The jury usually comprises (consist of) a dozen ordinary citizens, who wield awesome powers to punish or not punish citizens and prevent government from pursuing oppressive (If you describe a society, its laws, or customs as oppressive, you think they treat people cruelly and unfairly.  = REPRESSIVE) prosecutions, the law prescribes no minimum educational qualifications but only requires that have the ability to comprehend (understand) the English language. So extensive is the inclusion of the common man in the specialised service of delivery of justice through the jury system in the United States that more than a quarter of the adult citizens have served on a jury in their lifetimes.

The restriction place by the Indian courts on participation in election contests is to be seen in the context of the advanced countries which not only allows its ordinary citizens a chance to fight all elections without any discrimination but even allows them a major role in the delivery of justice, a task which is any day even more complex and specialised than that of any elected member of the panchayat.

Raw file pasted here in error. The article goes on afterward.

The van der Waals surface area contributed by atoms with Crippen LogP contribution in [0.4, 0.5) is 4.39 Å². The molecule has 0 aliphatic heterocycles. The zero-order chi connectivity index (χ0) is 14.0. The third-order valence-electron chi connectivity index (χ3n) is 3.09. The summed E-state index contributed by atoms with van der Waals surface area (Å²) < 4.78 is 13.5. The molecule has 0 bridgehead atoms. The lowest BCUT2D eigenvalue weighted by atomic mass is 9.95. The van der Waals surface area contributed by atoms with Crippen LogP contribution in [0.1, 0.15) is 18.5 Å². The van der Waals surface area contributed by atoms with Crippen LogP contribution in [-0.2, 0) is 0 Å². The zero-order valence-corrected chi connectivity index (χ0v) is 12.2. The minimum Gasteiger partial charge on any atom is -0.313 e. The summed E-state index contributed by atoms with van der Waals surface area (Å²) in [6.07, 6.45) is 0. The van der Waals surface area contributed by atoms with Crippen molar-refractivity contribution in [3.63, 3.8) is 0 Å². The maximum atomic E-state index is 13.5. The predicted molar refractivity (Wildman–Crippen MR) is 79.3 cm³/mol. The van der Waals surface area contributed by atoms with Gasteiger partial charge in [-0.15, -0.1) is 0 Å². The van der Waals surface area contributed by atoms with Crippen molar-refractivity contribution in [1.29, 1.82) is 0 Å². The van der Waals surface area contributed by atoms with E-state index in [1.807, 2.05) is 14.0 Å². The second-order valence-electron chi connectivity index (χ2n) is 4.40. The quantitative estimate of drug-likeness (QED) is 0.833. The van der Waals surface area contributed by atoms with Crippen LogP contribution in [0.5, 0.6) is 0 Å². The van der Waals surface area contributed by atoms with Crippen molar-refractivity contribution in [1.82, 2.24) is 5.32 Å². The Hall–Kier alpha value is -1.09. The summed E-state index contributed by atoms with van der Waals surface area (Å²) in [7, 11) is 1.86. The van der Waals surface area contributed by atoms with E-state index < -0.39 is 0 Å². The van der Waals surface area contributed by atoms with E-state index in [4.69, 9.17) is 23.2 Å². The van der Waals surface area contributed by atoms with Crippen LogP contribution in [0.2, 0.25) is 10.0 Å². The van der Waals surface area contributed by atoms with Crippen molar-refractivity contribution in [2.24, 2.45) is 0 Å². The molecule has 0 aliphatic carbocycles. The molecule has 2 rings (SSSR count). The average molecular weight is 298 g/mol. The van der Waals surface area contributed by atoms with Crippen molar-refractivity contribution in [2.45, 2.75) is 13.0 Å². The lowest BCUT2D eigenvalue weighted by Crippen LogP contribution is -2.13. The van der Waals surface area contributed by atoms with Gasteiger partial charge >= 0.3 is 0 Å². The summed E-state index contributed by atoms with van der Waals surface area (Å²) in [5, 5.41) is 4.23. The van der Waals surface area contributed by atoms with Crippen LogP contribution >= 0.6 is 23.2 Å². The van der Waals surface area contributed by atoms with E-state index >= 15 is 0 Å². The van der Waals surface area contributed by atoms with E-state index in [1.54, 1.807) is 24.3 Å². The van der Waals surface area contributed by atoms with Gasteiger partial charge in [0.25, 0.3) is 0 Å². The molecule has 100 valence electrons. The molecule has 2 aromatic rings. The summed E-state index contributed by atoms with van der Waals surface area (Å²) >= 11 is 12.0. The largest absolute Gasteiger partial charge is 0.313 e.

Then there is also the added danger that the sanction of the Supreme Court for minimum educational qualifications for contesting in Haryana panchayat election may prompt (hinder, stop) other government to push for fixing new norms in other spheres too. Such a move will ensure that India’s democracy, which is already saddled (If you saddle someone with a problem or with a responsibility, you put them in a position where they have to deal with it. = जिम्मेदारी डालना) by dynastic tendencies, will tilt heavily in favour of already empowered groups and keep out the disadvantaged from positions of power.

*********

Do YOU REALLY LOVE THIS ARTICLE AND WANT THE SAME TO BE READ BY OTHERS? THEN WHAT ARE YOU WAITING FOR? RECOMMEND THIS POST AND SPREAD THE LOVE FOR D2G. ALWAYS FLOURISH THIS LOVE ON US. IT GIVES US STRENGTH TO DO OUR OPTIMUM.

Thanks for Reading!!!

READ PREVIOUS Editorial

About the author

A Moorthy

Leave a Comment